Friday 4 November 2011

Ground water in the Alstonville Plateau

A palaeosol in the Alstonville Basalt
Ground water is a valuable source of water for stock watering, domestic uses, irrigation and town water supply in the area of the Alstonville Plateau. For example both Ballina Shire Council and Rous Water operate ground water bores as sources of water for municipal use. The reason for the popular use of the ground water from this source is its yield and also freshness. The quality of the water in the aquifers is excellent and the quantity good. In fact the popularity of ground water from the Alstonville Plateau is such that it threatens to be over used with many aquifers being badly drawn down and for this reason the NSW state government has put in place a water sharing plan that prohibits new water extraction licenses from some areas of the plateau and all ground water bores in the area require a license.

So what is the Alstonville Plateau ground water source anyway. Where does the water come from? Well, in short, the Alstonville Plateau ground water source is a series of aquifers that occur in the Cenozoic basalt that defines the area of the Alstonville Plateau. The plateau extends from beyond? Lismore in the west almost to the coast at Lennox Head, past the little village of Newrybar in the north (almost to Bangalow) and south almost to the Richmond River at Broadwater. According to Brodie and Green (2003) there are several aquifers with the upper most being an unconfined source of water within the upper weathered and/or fractured zones of the basalt. Below this is at least one confined aquifer which flows through permeable layers such as paleosols (old soil horizons) or through fractures in the basalt. An example of a paleosol from the Alstonville Basalt is shown above (not acting as an aquifer in this case).

The unconfined aquifer is usually able to be intercepted within several metres of the surface but this depth can vary wildly depending on the depth of soil weathering zones and local topography. This shallow source is usually easy to find but yields are usually low and are often subject to drying out during periods of drought due to the local surface water influence on these aquifers. In general when it rains the streams tend to recharge the aquifers and when the weather dries out the aquifers tend to return base flow to the streams (until the aquifers run out of water).

The deeper aquifers are confined between layers of basalt. The layers that the water is found in is either made from substantially fractured rock or paleosols that were developed on lava flows and were subsequently covered up by new lava flows (i.e. are directly related to the eruptive conditions during the formation of the basalt). Interestingly, the dip direction of the aquifers is generally from east to west which is somewhat inconsistent with the idea that these rocks were sourced from the Tweed Volcano which is the established theory since Duggan and Mason published their paper on the volcanic rocks of the area in 1978.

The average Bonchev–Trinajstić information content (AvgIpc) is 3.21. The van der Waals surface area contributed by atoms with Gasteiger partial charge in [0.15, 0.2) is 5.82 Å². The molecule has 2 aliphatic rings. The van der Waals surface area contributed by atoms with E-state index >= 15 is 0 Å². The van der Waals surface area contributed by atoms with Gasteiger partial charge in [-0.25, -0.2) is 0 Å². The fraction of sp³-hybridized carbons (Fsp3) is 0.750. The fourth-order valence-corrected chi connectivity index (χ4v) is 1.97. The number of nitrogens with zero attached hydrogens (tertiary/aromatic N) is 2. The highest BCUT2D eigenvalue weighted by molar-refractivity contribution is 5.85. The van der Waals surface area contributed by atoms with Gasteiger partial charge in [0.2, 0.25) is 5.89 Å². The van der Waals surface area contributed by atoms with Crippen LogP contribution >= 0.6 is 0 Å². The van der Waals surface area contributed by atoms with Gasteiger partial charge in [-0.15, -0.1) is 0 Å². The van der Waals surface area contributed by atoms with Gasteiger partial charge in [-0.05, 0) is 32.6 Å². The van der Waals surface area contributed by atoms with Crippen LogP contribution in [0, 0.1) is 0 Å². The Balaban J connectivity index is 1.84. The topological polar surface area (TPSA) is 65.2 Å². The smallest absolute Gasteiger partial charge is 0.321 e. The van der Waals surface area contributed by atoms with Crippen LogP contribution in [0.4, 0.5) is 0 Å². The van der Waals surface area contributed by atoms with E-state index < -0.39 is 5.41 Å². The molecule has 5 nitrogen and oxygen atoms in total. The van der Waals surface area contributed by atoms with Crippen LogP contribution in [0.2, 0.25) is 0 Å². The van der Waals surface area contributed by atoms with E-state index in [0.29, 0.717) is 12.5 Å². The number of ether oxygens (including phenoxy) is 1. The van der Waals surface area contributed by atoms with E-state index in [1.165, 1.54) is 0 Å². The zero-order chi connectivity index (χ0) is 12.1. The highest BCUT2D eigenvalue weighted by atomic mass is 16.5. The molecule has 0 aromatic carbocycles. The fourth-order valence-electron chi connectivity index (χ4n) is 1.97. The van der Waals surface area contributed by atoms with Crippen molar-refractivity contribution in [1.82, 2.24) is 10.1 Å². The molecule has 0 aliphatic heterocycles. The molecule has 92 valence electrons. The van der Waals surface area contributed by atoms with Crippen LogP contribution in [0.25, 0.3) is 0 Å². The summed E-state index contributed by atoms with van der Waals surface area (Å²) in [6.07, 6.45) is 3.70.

The interesting thing about the importance of this ground water source is that despite the area being mapped as Lismore Basalt  most other areas of the Lismore basalt away from the Alstonville Plateau are not in as high demand for ground water as the Alstonville Plateau. Why is this? It is possible that there are peculiar features of the plateau such as extensive paleosols but it is possible that it is related to the plateau being derived from an older basalt unit that was identified by Cotter (1998) but has not been followed up in detail by any other authors since. See my older posts on this subject here and here.


*Brodie, R.S. & Green, R. 2002. A Hydrogeological Assessment of the Fractured Basalt Aquifers on the Alstonville Plateau, NSW. Australian Bureau of Rural Sciences, Australia
*Duggan, P.B., Mason, D.R. 1978. Stratigraphy of the Lamington Volcanics in Far Northeastern New South Wales. Australian Journal of Earth Sciences V25.
*Cotter, S. 1998. A Geochemical, Palaeomagnetic and Geomorphological Investigation of the Tertiary Volcanic Sequence of North Eastern New South Wales. Masters Thesis, Southern Cross University.


  1. Hi Rodney, the east-west dip of the aquifers is very interesting because Cotter seemed to think there was a northerly dip associated with the Alstonville plateau, however this based on only geomorphic features such as drainage patterns. Your observations are also based on drainage patterns, but these are confined by local rock types and associated sediments. These observations are exciting as they may yield some clues as to what underlies the Lismore Basalt and/or what the landscape looked like before the Lamington eruptions.

  2. Hi Dylan,

    Brodie and Greens hydro-geological assessment is available online if you don't have a copy. It is a very good assessment. I'm glad you mentioned the paleodrainage. If the dips in the paleosols are unchanged since their development (and there is little reason to think that they would have changed anyway) then that has interesting implications.


  3. Thankyou for sharing so much of the information you have studied and collated.

    I have a question: on the South-Western slopes of the Alstonville plateau not far from Whyralla there is a sandstone ridge. Under the loose sandstone along its bedrock are veins containing what appears to be some sort of metal. I've not seen any like it. Have you identified any metals in the sandstone during your study of the plateau. I would be happy to email a picture for you

    1. Hi Galilean,

      Feel free to email me a picture. My email address can be found on the page "about this blog" - the tab is along the top of this page.

      I must say that I would be surprised if there were any metals or even metal ores in that area. But I'd love to have a look and figure out what it is you are looking at!



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